“Notts are in the ascendancy,” was the comment made by a fellow Somerset supporter as I made to leave the ground. And that is how it felt. Not just from the score but from the manner of its making. Nottinghamshire had made their 268 all out at all but four an over. Somerset’s 74 for 3 in response had been made at well under three. The Nottinghamshire batsmen attacked the bowling throughout their innings irrespective of the fall of wickets. It was rather reminiscent of Somerset’s approach in the first innings against Kent. In this match Somerset made a much more circumspect start. Nottinghamshire’s third wicket fell at 51 in the 11th over. Somerset’s at 36 in the 15th. Momentum is said to be important in shaping cricket matches. At the end of the first day Nottinghamshire have it in this one.Read More »

Somerset and the will to win

County Championship Division 1. Somerset v Kent. 5th, 6th, 7th and 8th April 2019. Taunton.

Final day. 8th April – The will to win

Overnight. Somerset 171 and 171 for 7. Kent 209. Somerset lead by 133 runs with three second innings wickets standing.

There are times when cricket can truly lift the spirits to the heights. If you were a Somerset supporter this was one of those times. Somerset had spent the latter part of the third day desperately trying to pull this match back from the brink of defeat. For that is what the nadir of 32 for 4 in their second innings, still six behind Kent, had represented. The faces of most in the crowd had spoken of resignation to defeat. Tinged perhaps with hope but hope limited to that which could only be provided by a miracle.

It is clear now, looking back, that the Somerset team had other thoughts. Thoughts of turning a lost cause into a winning one through their own efforts. There would be no reliance on miracles on that side of the boundary. The fightback had started at the fall of that fourth wicket. By the close of the third day Somerset had reached 171 for 7, 133 runs into the lead in bowler friendly conditions. Much would depend on what those last three wickets could add on the final morning.Read More »

A repair job for Somerset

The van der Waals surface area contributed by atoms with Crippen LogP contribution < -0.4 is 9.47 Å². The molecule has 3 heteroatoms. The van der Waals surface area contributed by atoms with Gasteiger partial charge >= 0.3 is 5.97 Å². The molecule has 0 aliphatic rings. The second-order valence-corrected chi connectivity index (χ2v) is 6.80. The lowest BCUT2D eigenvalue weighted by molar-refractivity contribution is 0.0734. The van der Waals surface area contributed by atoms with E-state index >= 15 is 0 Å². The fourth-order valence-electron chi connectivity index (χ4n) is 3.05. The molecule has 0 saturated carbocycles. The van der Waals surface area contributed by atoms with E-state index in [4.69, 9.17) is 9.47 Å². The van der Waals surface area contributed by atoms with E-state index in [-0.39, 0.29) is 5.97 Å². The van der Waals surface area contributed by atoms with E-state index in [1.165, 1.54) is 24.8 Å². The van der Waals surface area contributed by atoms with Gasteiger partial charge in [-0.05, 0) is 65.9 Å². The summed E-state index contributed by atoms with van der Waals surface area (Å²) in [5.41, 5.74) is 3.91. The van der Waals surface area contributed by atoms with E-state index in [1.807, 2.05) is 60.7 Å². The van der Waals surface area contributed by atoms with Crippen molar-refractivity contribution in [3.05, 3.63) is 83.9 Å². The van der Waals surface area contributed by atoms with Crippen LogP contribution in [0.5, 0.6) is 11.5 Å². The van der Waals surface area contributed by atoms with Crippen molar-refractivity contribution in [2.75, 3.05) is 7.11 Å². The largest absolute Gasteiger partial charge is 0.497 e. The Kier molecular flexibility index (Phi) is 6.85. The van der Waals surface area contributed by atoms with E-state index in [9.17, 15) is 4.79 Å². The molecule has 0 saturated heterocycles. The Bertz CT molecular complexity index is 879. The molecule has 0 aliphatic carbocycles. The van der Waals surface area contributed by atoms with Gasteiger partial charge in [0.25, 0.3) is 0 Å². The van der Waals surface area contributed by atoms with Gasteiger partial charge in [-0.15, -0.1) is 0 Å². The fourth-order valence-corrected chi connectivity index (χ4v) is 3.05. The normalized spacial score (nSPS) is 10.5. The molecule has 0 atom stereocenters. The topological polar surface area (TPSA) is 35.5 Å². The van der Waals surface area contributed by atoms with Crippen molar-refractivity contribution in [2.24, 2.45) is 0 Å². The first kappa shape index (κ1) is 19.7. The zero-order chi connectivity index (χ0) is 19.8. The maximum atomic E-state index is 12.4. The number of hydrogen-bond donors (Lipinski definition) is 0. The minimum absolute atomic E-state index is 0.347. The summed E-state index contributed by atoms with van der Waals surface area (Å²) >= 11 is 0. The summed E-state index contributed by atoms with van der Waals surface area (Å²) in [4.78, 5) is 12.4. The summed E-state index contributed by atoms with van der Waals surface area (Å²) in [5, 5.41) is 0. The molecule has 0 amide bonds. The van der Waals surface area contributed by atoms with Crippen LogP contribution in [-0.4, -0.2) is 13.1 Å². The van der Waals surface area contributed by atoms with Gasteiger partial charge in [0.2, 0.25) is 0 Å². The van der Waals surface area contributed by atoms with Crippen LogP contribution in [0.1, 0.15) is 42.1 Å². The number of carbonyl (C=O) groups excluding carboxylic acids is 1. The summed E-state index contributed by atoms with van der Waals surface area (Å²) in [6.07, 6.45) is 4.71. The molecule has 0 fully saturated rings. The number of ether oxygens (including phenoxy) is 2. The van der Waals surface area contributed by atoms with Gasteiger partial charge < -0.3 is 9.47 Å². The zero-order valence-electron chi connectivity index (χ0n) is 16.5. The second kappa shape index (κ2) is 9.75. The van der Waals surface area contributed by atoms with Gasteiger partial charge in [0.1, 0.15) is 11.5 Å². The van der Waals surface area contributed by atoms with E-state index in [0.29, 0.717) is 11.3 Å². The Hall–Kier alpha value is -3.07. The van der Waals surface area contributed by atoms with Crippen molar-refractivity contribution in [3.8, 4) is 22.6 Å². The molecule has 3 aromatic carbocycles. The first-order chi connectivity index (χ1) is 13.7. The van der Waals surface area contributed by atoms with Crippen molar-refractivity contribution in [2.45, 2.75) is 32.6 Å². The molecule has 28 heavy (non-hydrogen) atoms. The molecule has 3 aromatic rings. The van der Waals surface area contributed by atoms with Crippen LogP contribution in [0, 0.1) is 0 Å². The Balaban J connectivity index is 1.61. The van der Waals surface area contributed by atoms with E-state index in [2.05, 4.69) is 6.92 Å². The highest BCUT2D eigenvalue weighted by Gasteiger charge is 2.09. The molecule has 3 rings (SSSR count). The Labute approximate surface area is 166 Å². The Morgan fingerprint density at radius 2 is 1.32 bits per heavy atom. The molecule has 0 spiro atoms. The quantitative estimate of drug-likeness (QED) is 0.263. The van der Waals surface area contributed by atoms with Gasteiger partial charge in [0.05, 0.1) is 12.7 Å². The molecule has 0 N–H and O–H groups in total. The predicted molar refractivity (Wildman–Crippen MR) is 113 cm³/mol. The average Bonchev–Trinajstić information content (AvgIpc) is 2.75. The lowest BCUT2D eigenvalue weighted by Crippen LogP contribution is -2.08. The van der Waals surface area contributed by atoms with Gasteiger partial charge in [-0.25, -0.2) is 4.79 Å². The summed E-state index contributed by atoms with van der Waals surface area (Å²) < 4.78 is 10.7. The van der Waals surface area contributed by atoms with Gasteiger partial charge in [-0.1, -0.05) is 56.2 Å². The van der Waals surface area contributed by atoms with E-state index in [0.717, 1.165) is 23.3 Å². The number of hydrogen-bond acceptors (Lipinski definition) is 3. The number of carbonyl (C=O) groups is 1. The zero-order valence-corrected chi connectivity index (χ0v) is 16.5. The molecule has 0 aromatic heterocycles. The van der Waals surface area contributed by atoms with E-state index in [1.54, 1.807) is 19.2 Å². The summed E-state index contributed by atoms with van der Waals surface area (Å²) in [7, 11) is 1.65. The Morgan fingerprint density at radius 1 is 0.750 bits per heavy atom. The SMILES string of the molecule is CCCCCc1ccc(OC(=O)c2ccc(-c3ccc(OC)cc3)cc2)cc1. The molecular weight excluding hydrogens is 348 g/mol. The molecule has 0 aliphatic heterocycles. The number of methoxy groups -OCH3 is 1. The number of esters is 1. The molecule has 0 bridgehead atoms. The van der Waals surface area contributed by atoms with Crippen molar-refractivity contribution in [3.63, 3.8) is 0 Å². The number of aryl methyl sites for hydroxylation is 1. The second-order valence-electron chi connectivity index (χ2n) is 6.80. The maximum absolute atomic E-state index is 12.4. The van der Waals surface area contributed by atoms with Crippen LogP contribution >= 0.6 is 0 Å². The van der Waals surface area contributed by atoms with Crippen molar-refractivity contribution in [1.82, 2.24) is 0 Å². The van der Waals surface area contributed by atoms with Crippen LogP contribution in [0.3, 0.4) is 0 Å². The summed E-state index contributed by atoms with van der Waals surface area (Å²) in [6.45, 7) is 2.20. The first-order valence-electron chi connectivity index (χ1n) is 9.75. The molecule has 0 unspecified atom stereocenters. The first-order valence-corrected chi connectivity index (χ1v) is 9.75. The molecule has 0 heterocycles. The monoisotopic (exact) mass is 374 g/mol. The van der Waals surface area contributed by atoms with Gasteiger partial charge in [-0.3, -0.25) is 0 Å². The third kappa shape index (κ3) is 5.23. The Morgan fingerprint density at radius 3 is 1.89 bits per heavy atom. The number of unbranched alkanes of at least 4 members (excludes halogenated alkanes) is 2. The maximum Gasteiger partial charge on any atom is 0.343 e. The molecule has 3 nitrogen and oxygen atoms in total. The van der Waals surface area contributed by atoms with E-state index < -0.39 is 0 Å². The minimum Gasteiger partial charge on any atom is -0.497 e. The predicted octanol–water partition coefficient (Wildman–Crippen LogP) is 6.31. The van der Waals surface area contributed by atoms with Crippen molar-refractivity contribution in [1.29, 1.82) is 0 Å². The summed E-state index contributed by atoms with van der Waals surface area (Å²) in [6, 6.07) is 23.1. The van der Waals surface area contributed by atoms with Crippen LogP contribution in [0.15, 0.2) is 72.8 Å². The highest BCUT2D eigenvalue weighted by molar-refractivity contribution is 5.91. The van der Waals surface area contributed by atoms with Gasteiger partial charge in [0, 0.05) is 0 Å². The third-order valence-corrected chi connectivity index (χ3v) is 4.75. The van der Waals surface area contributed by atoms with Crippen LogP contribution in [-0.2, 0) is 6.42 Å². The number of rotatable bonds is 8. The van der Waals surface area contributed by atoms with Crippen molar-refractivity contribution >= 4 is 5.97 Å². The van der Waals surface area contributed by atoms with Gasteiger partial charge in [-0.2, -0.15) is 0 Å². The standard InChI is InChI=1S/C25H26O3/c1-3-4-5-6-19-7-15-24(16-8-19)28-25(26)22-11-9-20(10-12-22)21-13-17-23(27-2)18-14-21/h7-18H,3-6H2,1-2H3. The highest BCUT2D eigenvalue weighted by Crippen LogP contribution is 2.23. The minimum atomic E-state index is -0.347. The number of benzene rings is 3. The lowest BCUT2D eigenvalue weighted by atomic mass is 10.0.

County Championship Division 1. Somerset v Kent. 5th, 6th, 7th and 8th April 2019. Taunton.

Third day. 7th April – Repair job

Overnight. Somerset 171. Kent 84 for 2. Kent trail by 87 runs with 8 first innings wickets standing.

It was a morning of sustained Somerset brilliance. The bowlers, particularly Gregory, Davey and Overton attacked, pressurised and harried the Kent batsmen. It is true the conditions favoured the them. The Quantocks had retreated behind the haze that had shrouded them on the second afternoon. On the third day the scene was even darker than on the second. Taunton’s newly installed lights were on before mid-day and they stayed on until mid-afternoon and, as the evening light faded, for the final over. How many extra hours of Championship cricket they will afford Somerset in a season would be worth monitoring. It may be enough one day to give Somerset the time they need to win a Championship, or to avoid relegation.

I arrived an hour before the start, the Sunday bus timetable and the gathering Taunton marathon seeing to that. It may have been darker than the previous morning but it was much warmer too. The wind had dropped. In two coats it was actually quite pleasant and two teams of cricketers playing football brought an air of familiarity which had been strangely absent from the scene on the previous morning.Read More »

Somerset rush their fences

County Championship Division 1. Somerset v Kent. 5th, 6th, 7th and 8th April 2019. Taunton. 

First day. 5th April – No play. Rain. 

Second day. 6th April – ‘Rushing your fences’

There was a heavy mist on the Quantocks as if they had not quite kicked off their winter duvet in time for the start of the season. The point, which, viewed from the top of the Somerset Pavilion, sits neatly on the end of the Sir Ian Botham Stand, was virtually invisible as it slumbered in the mist. The ground was just as somnolent. The crowd rather lazily gathered itself together.Read More »

Somerset legends: Peter Trego

It was the dark flowing locks that first caught my attention. It was almost as far back as the start of the current millennium. I specify the current millennium because it does seem that Peter Trego has been around an awfully long time. I was sitting in the old River Stand at Taunton and Trego was running in hard from the River End. I don’t remember the match, just the locks, and the bowler putting everything into his bowling. He looked like he had a future in the game.Read More »

Somerset’s ‘Dorian Gray’ portrait

 RLODC. Taunton. 10th May 2017. Somerset v Hampshire.

This match was played a few days after Somerset’s stunning performance against Glamorgan at Cardiff. Tolstoy is joined by Oscar Wilde and the occasional artist. At the time Taunton’s scoreboards were famously erratic.

On Friday after Somerset’s all but perfect performance at Cardiff I reported that Leo Tolstoy, denier of perfection, turned in his grave. Today at Taunton Oscar Wilde must have smiled in his for we had the cricketing version of The Picture of Dorian Gray.Read More »

Somerset stun Tolstoy

RLODC. Glamorgan v Somerset. 5th May 2017. Cardiff. 

This match took place in the 2017 Royal London One-Day Cup. The references to matches against Surrey and Kent are to matches which took place earlier in the 2017 competition. The references to the Taunton scoreboards are to their propensity to break down at the time. A shortcoming now rectified by the installation of new scoreboards. 

And for those who were not there …